For full recipes, please visit our recently launched Egyptian Cuisine Recipes web site.
Egypt is where I was born and grew up
Here is really cool web site: Wikimapia.
This is a fusion of Google Maps with the concept of a Wiki where anyone can add/edit information on a site (similar to Wikipedia).
Alaa Abdel Fattah علاء عبد الفتاح, a young Egyptian activist, free software advocate and blogger has been detained by the Egyptian authorities, after protesting the politically motivated trial of two judges who exposed that there was widespread fraud in the recent elections.
Alaa and his wife Manal run an Egyptian blog aggregator from their Drupal web site. They are known for activism on political and social issues, as well as free software.
I saw Alaa on Al Jazeera last summer, and he looked to me like an Egyptian Richard M. Stallman (the father of GNU and GPL), with his curly locks of hair.
Some time ago, an anonymous visitor wrote a comment on an article I wrote. In response, I wrote a comment listing some contemorary and recent influential and rich non-Muslims in Muslim majority countries. This is now its own article. Here are some example from recent times:
By now, everyone has read about the sinking of the Al-Salam Boccaccio 98 in the Red Sea, 60 miles away from the port of Safaga.Reuters today had an article on the aftermath of events, and in it was this quote:
The disaster follows a string of fatal road accidents in recent weeks, a theatre fire last year which killed 46 people and an airline crash in 2004.The ferry disaster has fuelled criticism that Egyptian safety regulations are haphazardly enforced and that not enough has been done to educate the public about the need for safety. "People have developed a culture of playing hide and seek with the authorities when it comes to safety," said Mohamed al-Sayed Said, an analyst at the Al-Ahram Centre for Political and Strategic Studies.
I have previously written how Gwyn Dyer has characterized the Egyptian Presidential Elections as a Cynical Farce. Now, the third phase of the Egyptian Parliamentary Elections for 2005 has closed, and similarly it is a cynical farce too.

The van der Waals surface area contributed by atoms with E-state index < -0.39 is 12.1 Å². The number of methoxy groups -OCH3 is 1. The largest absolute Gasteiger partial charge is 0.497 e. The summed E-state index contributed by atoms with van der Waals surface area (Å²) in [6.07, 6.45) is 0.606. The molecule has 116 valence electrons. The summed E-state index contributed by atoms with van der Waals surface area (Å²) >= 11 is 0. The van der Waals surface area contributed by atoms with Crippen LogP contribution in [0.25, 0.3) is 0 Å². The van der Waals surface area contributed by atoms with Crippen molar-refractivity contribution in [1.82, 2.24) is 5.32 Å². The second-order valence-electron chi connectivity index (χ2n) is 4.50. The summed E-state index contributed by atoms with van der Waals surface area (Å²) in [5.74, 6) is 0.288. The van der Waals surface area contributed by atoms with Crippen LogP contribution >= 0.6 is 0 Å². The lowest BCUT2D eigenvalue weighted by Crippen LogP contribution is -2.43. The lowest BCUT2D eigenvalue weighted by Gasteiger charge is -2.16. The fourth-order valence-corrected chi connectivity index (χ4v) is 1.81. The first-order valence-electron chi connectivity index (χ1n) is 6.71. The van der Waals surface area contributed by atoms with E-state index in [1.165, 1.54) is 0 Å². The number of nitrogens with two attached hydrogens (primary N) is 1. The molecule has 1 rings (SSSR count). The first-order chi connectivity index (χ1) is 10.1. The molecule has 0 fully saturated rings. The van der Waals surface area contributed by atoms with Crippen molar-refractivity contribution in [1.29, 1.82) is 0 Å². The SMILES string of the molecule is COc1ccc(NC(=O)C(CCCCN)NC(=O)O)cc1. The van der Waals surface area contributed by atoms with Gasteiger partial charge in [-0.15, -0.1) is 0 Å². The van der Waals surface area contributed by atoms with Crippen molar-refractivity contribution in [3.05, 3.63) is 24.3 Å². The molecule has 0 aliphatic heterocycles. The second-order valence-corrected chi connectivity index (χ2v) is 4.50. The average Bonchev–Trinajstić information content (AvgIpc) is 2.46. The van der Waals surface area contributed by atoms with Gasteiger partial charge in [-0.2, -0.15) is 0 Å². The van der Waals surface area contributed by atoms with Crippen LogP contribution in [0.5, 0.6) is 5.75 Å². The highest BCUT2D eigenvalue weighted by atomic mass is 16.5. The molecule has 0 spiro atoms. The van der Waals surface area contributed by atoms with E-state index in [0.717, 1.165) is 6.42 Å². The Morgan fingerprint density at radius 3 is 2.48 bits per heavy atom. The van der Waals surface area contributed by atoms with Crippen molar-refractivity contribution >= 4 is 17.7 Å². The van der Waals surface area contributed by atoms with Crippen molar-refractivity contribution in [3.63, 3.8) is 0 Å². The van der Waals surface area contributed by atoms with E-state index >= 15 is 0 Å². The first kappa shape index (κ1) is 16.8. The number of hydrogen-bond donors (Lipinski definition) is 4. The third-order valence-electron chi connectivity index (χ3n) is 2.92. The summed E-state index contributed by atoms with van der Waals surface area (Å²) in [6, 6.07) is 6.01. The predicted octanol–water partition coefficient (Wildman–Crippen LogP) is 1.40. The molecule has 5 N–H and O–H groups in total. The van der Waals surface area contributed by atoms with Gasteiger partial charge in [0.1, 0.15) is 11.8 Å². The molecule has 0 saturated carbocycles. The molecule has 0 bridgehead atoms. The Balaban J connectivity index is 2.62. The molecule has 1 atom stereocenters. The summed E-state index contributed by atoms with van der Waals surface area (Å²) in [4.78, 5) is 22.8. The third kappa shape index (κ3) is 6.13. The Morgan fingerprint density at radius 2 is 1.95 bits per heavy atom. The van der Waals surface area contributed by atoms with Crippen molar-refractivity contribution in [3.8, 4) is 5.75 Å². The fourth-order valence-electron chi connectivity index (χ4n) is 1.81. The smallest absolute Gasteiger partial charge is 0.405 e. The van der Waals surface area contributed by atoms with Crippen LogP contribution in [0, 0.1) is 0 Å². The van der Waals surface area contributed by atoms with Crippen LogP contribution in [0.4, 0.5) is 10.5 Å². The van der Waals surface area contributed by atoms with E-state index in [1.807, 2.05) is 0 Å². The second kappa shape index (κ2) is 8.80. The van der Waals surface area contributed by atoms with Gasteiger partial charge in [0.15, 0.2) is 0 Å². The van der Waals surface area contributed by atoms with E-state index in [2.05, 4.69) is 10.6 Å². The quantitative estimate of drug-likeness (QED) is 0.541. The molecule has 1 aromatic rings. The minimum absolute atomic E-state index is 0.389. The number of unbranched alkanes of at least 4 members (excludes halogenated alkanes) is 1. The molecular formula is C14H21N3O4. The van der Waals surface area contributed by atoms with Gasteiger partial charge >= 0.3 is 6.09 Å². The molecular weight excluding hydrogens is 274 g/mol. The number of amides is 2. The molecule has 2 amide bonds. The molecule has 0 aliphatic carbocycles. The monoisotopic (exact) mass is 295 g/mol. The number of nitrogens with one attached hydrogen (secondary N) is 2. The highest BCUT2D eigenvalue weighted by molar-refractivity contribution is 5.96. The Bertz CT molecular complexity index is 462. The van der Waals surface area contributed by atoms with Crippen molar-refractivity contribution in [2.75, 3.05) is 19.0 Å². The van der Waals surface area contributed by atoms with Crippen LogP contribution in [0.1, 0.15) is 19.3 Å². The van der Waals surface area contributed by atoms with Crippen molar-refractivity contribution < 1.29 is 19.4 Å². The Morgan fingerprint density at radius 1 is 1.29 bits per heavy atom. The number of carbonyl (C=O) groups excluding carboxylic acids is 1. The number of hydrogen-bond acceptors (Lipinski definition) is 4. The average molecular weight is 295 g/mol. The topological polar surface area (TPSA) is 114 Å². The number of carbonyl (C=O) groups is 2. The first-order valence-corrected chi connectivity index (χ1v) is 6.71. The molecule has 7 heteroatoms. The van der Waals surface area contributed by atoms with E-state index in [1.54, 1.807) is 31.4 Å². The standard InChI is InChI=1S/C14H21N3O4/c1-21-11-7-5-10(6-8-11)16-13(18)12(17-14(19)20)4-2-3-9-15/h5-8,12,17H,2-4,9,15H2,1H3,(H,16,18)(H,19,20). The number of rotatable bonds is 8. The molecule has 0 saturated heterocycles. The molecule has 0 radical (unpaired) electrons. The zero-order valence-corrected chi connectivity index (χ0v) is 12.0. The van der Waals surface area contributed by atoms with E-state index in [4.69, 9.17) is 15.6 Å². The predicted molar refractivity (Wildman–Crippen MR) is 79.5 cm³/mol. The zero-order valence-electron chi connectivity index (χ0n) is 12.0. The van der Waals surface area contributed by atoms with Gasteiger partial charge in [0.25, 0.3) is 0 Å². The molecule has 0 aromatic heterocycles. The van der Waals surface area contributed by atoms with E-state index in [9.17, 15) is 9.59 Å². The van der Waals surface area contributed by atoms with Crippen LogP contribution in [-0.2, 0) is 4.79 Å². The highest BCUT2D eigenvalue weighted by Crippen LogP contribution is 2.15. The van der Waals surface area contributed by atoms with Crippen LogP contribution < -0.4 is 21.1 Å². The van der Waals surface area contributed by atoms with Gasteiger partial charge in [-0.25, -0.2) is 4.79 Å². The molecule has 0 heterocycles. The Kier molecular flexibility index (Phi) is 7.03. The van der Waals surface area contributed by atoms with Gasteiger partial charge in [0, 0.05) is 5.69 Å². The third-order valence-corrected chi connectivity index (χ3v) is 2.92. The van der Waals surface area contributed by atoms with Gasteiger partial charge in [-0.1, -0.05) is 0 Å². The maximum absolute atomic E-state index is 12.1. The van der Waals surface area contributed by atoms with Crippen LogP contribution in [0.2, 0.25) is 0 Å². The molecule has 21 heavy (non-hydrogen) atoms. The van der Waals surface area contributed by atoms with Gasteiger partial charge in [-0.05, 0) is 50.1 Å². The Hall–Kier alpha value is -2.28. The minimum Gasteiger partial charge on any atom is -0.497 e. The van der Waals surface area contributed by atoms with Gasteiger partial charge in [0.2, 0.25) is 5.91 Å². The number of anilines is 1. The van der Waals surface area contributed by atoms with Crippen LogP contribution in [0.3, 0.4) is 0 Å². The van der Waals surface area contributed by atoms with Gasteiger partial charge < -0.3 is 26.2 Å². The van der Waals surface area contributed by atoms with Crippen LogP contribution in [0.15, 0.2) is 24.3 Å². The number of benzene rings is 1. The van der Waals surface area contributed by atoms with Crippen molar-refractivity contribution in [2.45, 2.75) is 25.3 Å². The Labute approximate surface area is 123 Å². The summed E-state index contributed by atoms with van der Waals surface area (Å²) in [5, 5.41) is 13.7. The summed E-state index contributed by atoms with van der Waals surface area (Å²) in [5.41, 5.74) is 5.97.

Although the opposition made significant gains, it is not as great as what can be if the elections were really free. The offically banned Muslim Brotherhood gained a relatively big 76 seats.
Last month, there were clashes between Copts and Muslims in Alexandria, Egypt. It started when someone leaked a CD of a theatrical play performed inside a church said to be disdainful of Islam. Three were killed in the clashes. The government was quick to blame a conspiracy by "external entities", or the religious parties (Muslim Brotherhood), for the soon to be held parliamentary elections. The problem is that someone to blame is always sought, whether internal or external.
Many countries have some form of compulsory Army service for a certain period, including Netherlands, Israel, Turkey, Egypt and others. In Egypt, service in the army was compulsory for most of the 20th century. It is restricted to males 18 years to 35 years who do have another male brother, and is physically and mentally fit. Those who study can have a temporary reprieve until they finish their study, to a maximum of 24 or so. The duration of the service varies from 1 year (plus 3 months training) for university graduates, to 3 years for those with only elementary education. Before 1952, service could be avoided if one paid a large sum of money to the government. After 1952, and in the name of equality, this practice was abolished, and every eligible person had to serve.
A while back, Dr. Saadeddin Ibrahim, a political and social activist in Egypt, wrote a New York Times article on May 23, 2005, titled: Islam can vote, if we let it. In it, he raises several valid points about democracy in Egypt and other parts of the Arab region eventually bringing Islamic factions to power. In general, he says that this should not be feared, as it is not the disaster that some in the West think it is.
He draws parallels between how Islamist parties in Turkey have proven to be moderate, and the possibility of similar parties in Egypt turning out to be the same.
Geneive Abdo is a long time journalist and academic who has worked and studied Egypt's political and social changes for 20 years. She has a telling article in the Washington Post titled: Is the US ready for Egyptian democracy?In the article she rebukes the Bush administration for always casting failues as success, whether in the mess that is post invasion Iraq, or hailing the recent flawed re-election of Mubarak, while ignoring the real opposition there: the elephant in the room, the Islamic minded Muslim Brotherhood.
Shukri Mustafa (1942-1987) was an agricultural engineer who became the leader and ideologue for a radical Islamic splinter group: Al Takfir wa Al Hijra التكفير و الهجرة.The name literally means "Declaring Apostacy and Immigration", and was not the official name, but rather a derogatory name derived from them attributing apostacy to all other Muslims, and them urging members to immigrate out of non-Islamic lands. The group adopted the name "Jama'at Al Muslimin جماعة المسلمين" meaning "[The] Group of Muslims", emphasising that they are the only true Muslims.